Dear Friends and Neighbors,
Two Pike bills pass from the House with bipartisan support
Two of my bills passed from the House of Representatives this past Wednesday with bipartisan support, including House Bill 2417, which modifies drivers license requirements. State law now requires driver education students to perform 50 hours of driving under the supervision of a driver at least 21 years of age, including 10 hours of night driving. Unfortunately, there is no official process to verify compliance. This bill simply requires an examiner to verify the driver’s log book to ensure the 50 hours. It is my hope this extra step would create more highly-skilled new drivers. This bill now heads to the Senate for consideration.
If you have read my recent legislative newsletters, you know I’ve been working hard on several measures to strengthen our drivers’ education program here in Washington. The objective is to reduce the number of fatalities and serious injury accidents on our roadways among young drivers. In Clark County’s recent statistics, young drivers age 16-25 comprise 11 percent of the driving population. Yet they are involved in 35 percent of fatal accidents and 45 percent of serious injury accidents.
Last summer and fall, I convened a task force in my district with professional driving school owners, instructors, local residents, young drivers, local law enforcement officials, and representatives from the Washington Department of Licensing and the Washington Traffic Safety Commission. Even with this diverse group, we came to broad consensus on how to strengthen our new driver training and education programs, which became the basis of four bills I proposed this session.
Another of my good government reform bills, House Bill 2511 also passed unanimously from the House floor on Wednesday. I introduced this measure in response to a Department of Early Learning agency rule which forced day care centers to provide additional staff (and classrooms) to separate five-year-olds and/or kindergartners into two different classes.
I’m grateful to a Battle Ground licensed day care facility for bringing this to my attention. This agency rule dramatically increased the cost of child care without any proven benefit. The intent of my bill is to undo this unnecessary agency rule and to streamline the delivery of services to children, while continuing to protect their safety and well being. The high cost of child care places a heavy financial burden on Washington’s poorest families. This bill would help lower those costs on our working families.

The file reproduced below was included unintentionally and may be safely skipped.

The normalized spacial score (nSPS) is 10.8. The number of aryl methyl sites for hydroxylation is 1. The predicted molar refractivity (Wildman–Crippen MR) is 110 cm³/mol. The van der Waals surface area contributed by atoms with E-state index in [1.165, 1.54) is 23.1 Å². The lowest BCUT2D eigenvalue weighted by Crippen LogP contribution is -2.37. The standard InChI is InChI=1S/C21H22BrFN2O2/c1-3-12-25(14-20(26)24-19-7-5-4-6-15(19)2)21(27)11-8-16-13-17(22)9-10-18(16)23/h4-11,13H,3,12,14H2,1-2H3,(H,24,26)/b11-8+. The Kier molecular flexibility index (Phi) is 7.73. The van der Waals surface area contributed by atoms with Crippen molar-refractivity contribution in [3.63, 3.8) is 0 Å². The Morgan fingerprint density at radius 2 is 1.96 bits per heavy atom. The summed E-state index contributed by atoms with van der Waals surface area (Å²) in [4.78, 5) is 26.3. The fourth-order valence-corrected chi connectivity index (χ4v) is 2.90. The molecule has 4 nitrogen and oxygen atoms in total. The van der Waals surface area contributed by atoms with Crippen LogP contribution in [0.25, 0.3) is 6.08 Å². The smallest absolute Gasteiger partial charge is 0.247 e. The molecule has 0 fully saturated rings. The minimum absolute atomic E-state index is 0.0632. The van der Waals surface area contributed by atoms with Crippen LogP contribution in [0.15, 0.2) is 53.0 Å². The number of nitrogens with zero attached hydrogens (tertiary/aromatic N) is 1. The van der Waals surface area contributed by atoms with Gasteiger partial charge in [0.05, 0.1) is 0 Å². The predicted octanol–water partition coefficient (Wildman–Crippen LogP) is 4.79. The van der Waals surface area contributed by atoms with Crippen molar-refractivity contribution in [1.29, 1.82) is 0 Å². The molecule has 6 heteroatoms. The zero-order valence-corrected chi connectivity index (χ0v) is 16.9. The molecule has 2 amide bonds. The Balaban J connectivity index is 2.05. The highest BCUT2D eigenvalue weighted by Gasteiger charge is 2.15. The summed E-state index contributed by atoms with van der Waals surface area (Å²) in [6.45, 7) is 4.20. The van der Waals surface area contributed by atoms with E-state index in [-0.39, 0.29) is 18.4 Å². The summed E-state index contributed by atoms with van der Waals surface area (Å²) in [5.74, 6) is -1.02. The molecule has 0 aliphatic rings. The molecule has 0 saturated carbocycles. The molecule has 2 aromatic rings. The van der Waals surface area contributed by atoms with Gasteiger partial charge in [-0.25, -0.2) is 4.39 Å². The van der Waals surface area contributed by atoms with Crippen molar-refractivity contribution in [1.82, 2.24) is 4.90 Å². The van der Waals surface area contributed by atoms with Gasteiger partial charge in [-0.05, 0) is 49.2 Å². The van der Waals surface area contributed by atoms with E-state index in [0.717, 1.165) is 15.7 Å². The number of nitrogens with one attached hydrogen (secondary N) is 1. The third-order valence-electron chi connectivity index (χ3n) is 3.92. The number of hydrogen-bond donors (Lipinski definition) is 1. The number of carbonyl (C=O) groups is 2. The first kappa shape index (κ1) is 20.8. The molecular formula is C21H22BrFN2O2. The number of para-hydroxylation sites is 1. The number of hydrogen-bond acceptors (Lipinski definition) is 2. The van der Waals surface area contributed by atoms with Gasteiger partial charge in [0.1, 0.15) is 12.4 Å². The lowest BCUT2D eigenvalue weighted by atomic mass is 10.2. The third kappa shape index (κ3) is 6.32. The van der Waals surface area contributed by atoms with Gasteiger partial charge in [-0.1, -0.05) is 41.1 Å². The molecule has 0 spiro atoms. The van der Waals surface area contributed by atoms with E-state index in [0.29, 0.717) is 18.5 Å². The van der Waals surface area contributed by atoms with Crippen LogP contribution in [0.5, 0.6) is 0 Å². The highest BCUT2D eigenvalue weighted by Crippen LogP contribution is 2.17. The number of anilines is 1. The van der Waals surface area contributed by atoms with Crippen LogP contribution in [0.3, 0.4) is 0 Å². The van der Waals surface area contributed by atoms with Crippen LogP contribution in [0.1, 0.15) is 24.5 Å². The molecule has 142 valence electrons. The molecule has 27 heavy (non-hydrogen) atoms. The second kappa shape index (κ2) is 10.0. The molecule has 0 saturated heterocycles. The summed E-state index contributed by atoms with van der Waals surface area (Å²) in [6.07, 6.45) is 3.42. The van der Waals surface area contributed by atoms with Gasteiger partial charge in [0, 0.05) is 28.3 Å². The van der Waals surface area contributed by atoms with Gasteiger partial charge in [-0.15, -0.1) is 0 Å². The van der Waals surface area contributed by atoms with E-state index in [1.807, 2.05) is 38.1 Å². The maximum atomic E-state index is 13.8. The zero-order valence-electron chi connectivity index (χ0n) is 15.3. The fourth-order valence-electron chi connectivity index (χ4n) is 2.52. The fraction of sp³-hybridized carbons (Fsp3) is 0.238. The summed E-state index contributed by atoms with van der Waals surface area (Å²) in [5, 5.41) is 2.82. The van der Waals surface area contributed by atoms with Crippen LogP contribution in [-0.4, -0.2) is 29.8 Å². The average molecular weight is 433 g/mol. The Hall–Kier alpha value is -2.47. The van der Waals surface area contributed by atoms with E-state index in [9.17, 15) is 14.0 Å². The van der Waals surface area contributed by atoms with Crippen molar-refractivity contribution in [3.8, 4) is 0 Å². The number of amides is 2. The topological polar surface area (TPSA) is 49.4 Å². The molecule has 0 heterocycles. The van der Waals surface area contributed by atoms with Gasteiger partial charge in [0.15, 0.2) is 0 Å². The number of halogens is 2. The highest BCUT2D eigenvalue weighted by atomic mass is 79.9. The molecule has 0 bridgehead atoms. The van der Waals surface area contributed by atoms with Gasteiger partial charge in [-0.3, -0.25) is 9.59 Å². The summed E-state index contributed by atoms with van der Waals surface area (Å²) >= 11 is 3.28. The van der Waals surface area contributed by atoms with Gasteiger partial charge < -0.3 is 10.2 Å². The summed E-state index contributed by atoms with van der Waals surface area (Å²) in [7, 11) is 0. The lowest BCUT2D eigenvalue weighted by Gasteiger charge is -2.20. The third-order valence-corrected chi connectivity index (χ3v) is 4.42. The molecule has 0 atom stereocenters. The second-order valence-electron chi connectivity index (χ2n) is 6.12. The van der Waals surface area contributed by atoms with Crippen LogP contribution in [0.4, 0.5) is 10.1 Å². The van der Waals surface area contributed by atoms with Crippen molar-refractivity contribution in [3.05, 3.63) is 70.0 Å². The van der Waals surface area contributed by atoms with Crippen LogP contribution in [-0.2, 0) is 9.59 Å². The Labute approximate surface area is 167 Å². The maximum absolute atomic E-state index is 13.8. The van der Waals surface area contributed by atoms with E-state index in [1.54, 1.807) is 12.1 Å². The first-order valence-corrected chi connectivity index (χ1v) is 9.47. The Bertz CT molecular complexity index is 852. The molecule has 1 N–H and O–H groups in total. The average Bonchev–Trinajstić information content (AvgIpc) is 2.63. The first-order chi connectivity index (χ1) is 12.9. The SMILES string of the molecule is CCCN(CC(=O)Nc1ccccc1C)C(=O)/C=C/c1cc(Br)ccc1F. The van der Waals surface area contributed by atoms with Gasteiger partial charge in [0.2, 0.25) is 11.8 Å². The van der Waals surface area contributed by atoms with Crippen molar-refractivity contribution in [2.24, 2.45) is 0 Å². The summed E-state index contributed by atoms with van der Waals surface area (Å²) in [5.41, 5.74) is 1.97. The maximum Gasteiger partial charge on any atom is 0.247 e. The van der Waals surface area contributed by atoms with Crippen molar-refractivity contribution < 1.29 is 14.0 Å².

I hope other businesses in the 18th District contact me when a state agency goes rogue to pass unnecessary rules that hurt Washington businesses. House Bill 2511 now heads to the Senate for further consideration.
Some legislators not ready for prime-time transportation solutions
Legislative sessions tend to have their high points and low points. Getting a good government reform bill signed into law is definitely a high point. A low point this session was the failure to see more progress on a transportation solution for Southwest Washington.
A measure that I’ve worked very hard on for the past couple of years is House Bill 2414. It would set up a Bi-state Bridge Legislative Work Group to create basic oversight on affordable projects that would improve freight mobility and provide congestion relief in corridors between Portland and Southwest Washington.
Under the measure, the work group would consist of eight Washington and eight Oregon legislators, with an equal number of bicameral and and bipartisan members who represent districts in the same region as the project, and with a preference for members who serve on their respective transportation committees. Members of the work group would be appointed by respective caucus leaders and report to the Legislature as soon as December 2017.
I worked diligently to get this bill passed from the House Transportation Committee with a unanimous vote, only to watch it die in the House Rules Committee this week. I’m told there are too many state legislators not yet ready to move beyond the Columbia River Crossing to look for an affordable solution our citizens can support.
Commuters and business and community leaders expect us to lead. They expect us to do the hard work and seek common ground to find solutions. I’m disappointed legislators wouldn’t come together to advance this extremely important bill.
But as everyone who knows me can attest, I’m an optimist who doesn’t give up. There’s always tomorrow. I truly believe we can get there. It’s just going to take longer than I had hoped.
Thank you for placing your trust in me. It’s an honor to represent citizens of the 18th Legislative District in Olympia.
"Protecting life, liberty and the pursuit of happiness!"